By Chandler Walter, Editor-in-Chief
I was like you once.
I was some half-dedicated General Studies student who attended Douglas College because it was close by and a lot cheaper than going straight to SFU or UBC.
It’s no secret that Douglas College is, for the most part, a transfer school. Many students spend two years here before taking off into the horizon of sunnier skies and more “respectable” institutions, and no one really blames them. There are bachelor’s programs offered here, but they are few and far between.
I was in the exact same spot that many of you are likely in about four years ago. I’d just finished up a year off after high school—which was mostly spent drinking and delivering pizza—and I first came to Douglas simply because it was something to do. I took easy classes, got mediocre grades, and never really considered myself to really be a part of this school.
Hell, I didn’t even get my associates degree before heading off to Langara College in Vancouver—which, ironically, is another transfer school in and of itself.
What I did do while I was here, however, was write a bunch of dumb humour articles for the Other Press—which was probably the best decision I ever made. That launched me into the world of student journalism, which then decided my career path, and eventually landed me my first big-boy job that doesn’t have anything to do with pizza (unfortunately).
What I’m unsuccessfully trying to get across here, dear Reader, is that I made the seemingly unfathomable decision to join a group of fellow students at Douglas College. It was something I never thought I’d do, but they somehow got me into the meetings, signed me up for actual staff positions, and now here I am penning a Lettitor.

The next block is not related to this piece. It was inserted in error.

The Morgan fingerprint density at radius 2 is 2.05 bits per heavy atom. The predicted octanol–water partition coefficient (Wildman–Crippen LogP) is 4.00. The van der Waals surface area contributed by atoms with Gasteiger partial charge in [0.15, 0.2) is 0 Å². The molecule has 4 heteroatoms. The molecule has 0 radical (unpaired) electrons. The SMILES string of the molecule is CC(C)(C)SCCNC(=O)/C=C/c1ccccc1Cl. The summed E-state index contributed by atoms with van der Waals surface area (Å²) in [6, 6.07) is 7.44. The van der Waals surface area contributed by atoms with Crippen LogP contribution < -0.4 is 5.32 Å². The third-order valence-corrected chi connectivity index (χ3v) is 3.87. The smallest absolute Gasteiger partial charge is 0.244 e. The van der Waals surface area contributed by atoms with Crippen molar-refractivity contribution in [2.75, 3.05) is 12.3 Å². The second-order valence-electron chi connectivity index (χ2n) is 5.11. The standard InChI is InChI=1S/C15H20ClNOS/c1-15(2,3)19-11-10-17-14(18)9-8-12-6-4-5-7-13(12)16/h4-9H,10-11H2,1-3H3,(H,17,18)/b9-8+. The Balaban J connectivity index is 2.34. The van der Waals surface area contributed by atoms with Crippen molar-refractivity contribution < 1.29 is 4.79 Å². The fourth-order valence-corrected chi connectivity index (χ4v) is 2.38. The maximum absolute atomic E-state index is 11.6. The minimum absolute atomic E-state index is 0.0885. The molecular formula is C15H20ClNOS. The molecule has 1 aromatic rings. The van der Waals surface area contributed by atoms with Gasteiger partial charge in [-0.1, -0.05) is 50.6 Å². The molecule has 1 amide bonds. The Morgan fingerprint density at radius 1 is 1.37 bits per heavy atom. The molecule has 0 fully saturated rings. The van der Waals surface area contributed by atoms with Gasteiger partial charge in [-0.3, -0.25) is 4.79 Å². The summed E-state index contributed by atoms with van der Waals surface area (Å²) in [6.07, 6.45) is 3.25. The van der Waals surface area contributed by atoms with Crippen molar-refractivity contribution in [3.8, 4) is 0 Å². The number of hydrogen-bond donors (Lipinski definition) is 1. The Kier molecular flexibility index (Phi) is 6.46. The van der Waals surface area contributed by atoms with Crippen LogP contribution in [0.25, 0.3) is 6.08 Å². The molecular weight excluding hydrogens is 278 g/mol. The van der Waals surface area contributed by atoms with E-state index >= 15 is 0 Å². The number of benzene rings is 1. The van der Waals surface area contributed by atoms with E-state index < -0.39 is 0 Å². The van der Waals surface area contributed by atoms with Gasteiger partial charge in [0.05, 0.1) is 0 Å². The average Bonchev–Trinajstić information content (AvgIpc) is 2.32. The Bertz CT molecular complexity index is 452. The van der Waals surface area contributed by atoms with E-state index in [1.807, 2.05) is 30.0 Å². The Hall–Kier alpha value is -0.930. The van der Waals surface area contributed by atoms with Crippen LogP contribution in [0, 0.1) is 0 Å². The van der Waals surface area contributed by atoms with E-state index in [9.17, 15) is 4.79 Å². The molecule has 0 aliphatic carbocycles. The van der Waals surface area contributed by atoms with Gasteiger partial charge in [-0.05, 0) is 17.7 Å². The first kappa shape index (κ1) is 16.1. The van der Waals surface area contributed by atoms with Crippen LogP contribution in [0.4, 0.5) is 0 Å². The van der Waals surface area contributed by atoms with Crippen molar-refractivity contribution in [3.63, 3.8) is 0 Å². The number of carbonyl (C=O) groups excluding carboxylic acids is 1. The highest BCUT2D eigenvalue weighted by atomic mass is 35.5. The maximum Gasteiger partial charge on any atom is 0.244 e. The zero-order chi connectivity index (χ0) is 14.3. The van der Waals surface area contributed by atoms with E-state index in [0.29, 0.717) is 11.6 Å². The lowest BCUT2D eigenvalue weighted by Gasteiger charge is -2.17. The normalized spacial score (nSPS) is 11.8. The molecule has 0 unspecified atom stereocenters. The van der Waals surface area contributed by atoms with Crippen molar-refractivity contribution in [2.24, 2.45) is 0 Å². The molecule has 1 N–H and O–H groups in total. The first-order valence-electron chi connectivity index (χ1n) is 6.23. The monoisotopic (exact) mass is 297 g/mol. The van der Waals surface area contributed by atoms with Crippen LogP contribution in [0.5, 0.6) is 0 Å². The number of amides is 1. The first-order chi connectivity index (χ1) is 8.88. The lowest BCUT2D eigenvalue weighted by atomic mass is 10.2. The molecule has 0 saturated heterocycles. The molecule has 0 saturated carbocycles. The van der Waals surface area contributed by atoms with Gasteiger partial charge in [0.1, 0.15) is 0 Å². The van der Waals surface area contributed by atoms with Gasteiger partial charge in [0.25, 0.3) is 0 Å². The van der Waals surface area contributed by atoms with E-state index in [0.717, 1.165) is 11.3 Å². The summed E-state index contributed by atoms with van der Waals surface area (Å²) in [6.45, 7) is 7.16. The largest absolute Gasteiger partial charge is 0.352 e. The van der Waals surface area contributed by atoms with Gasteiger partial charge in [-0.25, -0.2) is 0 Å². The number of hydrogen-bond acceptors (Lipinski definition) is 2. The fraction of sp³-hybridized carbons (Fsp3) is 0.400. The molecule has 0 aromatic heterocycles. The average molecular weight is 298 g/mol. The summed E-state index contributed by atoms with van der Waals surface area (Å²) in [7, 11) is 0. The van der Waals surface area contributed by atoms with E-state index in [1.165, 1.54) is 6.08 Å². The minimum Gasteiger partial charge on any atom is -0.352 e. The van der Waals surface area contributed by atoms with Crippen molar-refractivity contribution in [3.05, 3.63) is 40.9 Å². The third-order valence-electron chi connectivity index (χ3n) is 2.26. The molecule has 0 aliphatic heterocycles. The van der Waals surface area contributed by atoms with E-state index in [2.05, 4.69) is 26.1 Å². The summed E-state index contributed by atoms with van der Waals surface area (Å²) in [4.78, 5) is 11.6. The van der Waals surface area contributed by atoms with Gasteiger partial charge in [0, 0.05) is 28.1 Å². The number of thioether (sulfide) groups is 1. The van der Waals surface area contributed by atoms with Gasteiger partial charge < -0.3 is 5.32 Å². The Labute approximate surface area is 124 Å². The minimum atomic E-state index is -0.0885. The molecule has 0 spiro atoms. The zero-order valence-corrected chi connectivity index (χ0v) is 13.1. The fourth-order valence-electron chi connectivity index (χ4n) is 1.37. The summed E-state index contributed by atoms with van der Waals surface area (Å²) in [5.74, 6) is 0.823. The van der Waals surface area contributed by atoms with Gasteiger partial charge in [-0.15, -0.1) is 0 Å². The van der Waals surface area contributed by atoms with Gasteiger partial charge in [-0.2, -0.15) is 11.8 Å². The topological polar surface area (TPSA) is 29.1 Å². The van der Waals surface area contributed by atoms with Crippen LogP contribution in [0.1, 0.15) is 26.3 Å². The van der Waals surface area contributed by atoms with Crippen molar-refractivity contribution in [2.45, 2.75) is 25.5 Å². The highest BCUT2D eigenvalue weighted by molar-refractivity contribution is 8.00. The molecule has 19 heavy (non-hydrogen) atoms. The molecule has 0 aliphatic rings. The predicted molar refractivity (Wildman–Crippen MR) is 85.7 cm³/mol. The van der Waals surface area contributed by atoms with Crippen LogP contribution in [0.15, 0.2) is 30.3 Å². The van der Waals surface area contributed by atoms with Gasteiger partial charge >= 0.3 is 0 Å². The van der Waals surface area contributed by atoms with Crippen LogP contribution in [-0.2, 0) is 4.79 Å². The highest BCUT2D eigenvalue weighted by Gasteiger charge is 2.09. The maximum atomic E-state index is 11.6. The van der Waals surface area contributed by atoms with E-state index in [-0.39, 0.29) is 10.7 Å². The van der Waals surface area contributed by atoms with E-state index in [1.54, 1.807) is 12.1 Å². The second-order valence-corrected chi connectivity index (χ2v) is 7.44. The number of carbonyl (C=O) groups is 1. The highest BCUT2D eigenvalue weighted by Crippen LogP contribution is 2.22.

That all happened because I took a drunken leap of faith and sent an email to the then Editor-in-Chief, Natalie Serafini, asking how I could get my work published.
I get it, joining a club or group at Douglas College may seem pointless if you know you’ll be out of here in a few semesters, but I promise you it’s worth the time and effort. Clubs Days are happening this week at both campuses (see the News article in this issue for more info) and there’s plenty of great groups of people that are not just accessible, but passionate about what they’re doing.
Sure, publicly caring about things might have seemed lame in high school, but you only need to get past that indifferent way of thinking to find that there’s a lot of awesome people and things to discover here at Douglas.
Or you can just go back to drinking your coffee and scoffing at everyone else at this school who’s, you know, actually engaging. It’s entirely up to you.